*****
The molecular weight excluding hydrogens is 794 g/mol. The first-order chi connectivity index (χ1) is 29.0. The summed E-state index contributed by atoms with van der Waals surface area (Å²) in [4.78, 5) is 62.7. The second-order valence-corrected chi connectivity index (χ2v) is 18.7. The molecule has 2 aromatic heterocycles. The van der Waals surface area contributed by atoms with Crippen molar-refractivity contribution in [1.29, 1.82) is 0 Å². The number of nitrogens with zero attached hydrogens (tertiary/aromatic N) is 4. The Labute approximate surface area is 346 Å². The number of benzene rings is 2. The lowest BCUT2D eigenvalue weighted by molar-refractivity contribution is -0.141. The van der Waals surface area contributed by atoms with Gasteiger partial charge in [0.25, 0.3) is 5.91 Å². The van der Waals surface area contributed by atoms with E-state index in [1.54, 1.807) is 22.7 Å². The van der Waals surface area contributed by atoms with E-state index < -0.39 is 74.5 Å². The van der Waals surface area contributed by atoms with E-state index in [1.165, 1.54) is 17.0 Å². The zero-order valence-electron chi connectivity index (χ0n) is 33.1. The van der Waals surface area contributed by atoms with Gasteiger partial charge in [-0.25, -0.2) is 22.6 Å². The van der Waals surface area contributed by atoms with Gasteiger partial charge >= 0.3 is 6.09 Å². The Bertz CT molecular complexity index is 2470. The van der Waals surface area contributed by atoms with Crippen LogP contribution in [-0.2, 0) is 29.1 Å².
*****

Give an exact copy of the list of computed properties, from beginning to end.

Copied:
The molecular weight excluding hydrogens is 794 g/mol. The first-order chi connectivity index (χ1) is 29.0. The summed E-state index contributed by atoms with van der Waals surface area (Å²) in [4.78, 5) is 62.7. The second-order valence-corrected chi connectivity index (χ2v) is 18.7. The molecule has 2 aromatic heterocycles. The van der Waals surface area contributed by atoms with Crippen molar-refractivity contribution in [1.29, 1.82) is 0 Å². The number of nitrogens with zero attached hydrogens (tertiary/aromatic N) is 4. The Labute approximate surface area is 346 Å². The number of benzene rings is 2. The lowest BCUT2D eigenvalue weighted by molar-refractivity contribution is -0.141. The van der Waals surface area contributed by atoms with Gasteiger partial charge in [0.25, 0.3) is 5.91 Å². The van der Waals surface area contributed by atoms with E-state index in [1.54, 1.807) is 22.7 Å². The van der Waals surface area contributed by atoms with E-state index < -0.39 is 74.5 Å². The van der Waals surface area contributed by atoms with E-state index in [1.165, 1.54) is 17.0 Å². The zero-order valence-electron chi connectivity index (χ0n) is 33.1. The van der Waals surface area contributed by atoms with Gasteiger partial charge in [-0.25, -0.2) is 22.6 Å². The van der Waals surface area contributed by atoms with Gasteiger partial charge >= 0.3 is 6.09 Å². The Bertz CT molecular complexity index is 2470. The van der Waals surface area contributed by atoms with Crippen LogP contribution in [-0.2, 0) is 29.1 Å².